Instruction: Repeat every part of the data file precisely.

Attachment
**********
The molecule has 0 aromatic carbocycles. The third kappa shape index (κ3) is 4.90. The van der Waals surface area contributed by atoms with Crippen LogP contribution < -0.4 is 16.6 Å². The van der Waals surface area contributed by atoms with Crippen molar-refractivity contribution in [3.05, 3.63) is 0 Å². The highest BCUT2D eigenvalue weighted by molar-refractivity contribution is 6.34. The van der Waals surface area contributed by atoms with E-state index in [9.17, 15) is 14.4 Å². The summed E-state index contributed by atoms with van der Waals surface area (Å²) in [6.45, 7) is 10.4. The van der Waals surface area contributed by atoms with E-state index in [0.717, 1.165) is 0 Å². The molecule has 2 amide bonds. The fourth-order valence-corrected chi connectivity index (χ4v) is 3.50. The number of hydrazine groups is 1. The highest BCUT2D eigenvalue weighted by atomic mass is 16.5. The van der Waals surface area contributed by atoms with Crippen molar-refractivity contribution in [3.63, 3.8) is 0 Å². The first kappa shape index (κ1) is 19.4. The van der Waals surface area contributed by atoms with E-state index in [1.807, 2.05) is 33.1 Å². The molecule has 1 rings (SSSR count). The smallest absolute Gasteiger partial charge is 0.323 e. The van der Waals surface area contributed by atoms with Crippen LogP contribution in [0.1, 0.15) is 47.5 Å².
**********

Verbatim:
The molecule has 0 aromatic carbocycles. The third kappa shape index (κ3) is 4.90. The van der Waals surface area contributed by atoms with Crippen LogP contribution < -0.4 is 16.6 Å². The van der Waals surface area contributed by atoms with Crippen molar-refractivity contribution in [3.05, 3.63) is 0 Å². The highest BCUT2D eigenvalue weighted by molar-refractivity contribution is 6.34. The van der Waals surface area contributed by atoms with E-state index in [9.17, 15) is 14.4 Å². The summed E-state index contributed by atoms with van der Waals surface area (Å²) in [6.45, 7) is 10.4. The van der Waals surface area contributed by atoms with E-state index in [0.717, 1.165) is 0 Å². The molecule has 2 amide bonds. The fourth-order valence-corrected chi connectivity index (χ4v) is 3.50. The number of hydrazine groups is 1. The highest BCUT2D eigenvalue weighted by atomic mass is 16.5. The van der Waals surface area contributed by atoms with Crippen molar-refractivity contribution in [3.63, 3.8) is 0 Å². The first kappa shape index (κ1) is 19.4. The van der Waals surface area contributed by atoms with E-state index in [1.807, 2.05) is 33.1 Å². The molecule has 1 rings (SSSR count). The smallest absolute Gasteiger partial charge is 0.323 e. The van der Waals surface area contributed by atoms with Crippen LogP contribution in [0.1, 0.15) is 47.5 Å².